Culture and Language Research Paper by Nicky
A review of the research on cultural differences in stress and intonation patterns as they relate to overall language processing and acquisition.
# 149704 | 3,202 words | 11 sources | APA | 2011 |
Published on Dec 28, 2011 in Psychology (General) , Linguistics (General) , Language (General)
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The paper discusses how word stress and intonation patterns are unique to every language, and even to every culture or subculture's use of a given language. The paper reveals that these patterns correlate to subtle differences in the brain's development and processing of language, even in pre-linguistic infants. The paper examines studies concerning specific intercultural linguistic differences and intracultural idiosyncrasies and explains the findings of this research. In the conclusion, the paper considers the implications of these studies and highlights the need for further studies on this area of study.
From the Paper:"Studies concerning specific intercultural linguistic differences and intracultural idiosyncrasies are widely varied, and it can be difficult to draw broad conclusions from a synthesis of so much disparate information. There are enough common strands in many of these studies to begin to draw a tenuous link between the cultural and cognitive aspects of language acquisition and differentiation. In a study of word and syllable stress in the final words of spoken syntactical units in American English, Turk & Shattuck-Hufnagel (2007) found that final word stress is closely related to the main-stress syllable. Their most significant finding was the inconsistent differentiation medial stresses in words falling between the main stress syllable and final word/syllables which suggested that the automatic cognitive processes influencing word stress and pattern recognition is more complex than current models account for, necessitating reevaluation of language development (Turk & Shattuck-Hufnagel 2007).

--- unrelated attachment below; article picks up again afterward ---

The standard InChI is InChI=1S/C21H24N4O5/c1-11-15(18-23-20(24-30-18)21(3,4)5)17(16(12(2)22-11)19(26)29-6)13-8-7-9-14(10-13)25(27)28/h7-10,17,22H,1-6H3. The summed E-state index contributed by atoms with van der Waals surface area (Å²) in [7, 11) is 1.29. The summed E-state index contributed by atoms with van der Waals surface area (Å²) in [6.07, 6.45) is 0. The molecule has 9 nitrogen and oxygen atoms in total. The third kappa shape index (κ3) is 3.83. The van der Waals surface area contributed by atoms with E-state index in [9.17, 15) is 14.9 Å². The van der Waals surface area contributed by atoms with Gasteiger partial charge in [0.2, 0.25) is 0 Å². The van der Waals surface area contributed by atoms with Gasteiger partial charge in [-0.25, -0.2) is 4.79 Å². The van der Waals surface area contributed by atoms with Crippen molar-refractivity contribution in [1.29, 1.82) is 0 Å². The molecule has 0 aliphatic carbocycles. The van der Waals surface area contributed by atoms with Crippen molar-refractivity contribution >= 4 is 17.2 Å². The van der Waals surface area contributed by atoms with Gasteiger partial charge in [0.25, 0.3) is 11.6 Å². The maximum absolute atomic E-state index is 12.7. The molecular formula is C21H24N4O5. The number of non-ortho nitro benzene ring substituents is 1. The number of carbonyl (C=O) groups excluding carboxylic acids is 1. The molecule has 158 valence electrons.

"A cross-cultural study conducted by Zhang et al (2008) found similar issues at work in native Mandarin speakers and their ability to both recognize and reproduce stress patterns in spoken English. The researchers noted that the basic elements used to distinguish stressed and unstressed syllables were the same for both native Mandarin and native English speakers, but that the levels of emphasis and attention placed individually on these elements was different among the two culture (Zhang et al 2008)."
Sample of Sources Used:
- Arciuli, J. & Slowiaczek, L. (2007). "The where and when of linguistic word-level prosody." Neuropsychologia 45(11), pp. 2638-42.
- Bonvillain, N. (2007). Language, culture and communication: the meaning of messages, fifth edition. New York: Prentice Hall.
- Chapman, M. (2007). "Theory and practice of teaching discourse intonation." ELT journal 61(3), pp. 3-11.
- Friederici, A.; Fredirich, M.; Christophe, A. (2007). "Brain responses in 4-month-old infants are already language specific." Current biology 17(14), pp. 1208-11.
- Gutierrez-Palma, N.; Raya-Garcia, M. & Palma-Reyes, A. (2009). "Detecting stress patterns is related to children's performance on reading tasks." Applied psycholinguistics, 30(1), pp. 1-21.
Cite this Research Paper:
Culture and Language (2011, December 28) Retrieved June 03, 2023, from https://www.academon.com/research-paper/culture-and-language-149704/
"Culture and Language" 28 December 2011. Web. 03 June. 2023. <https://www.academon.com/research-paper/culture-and-language-149704/>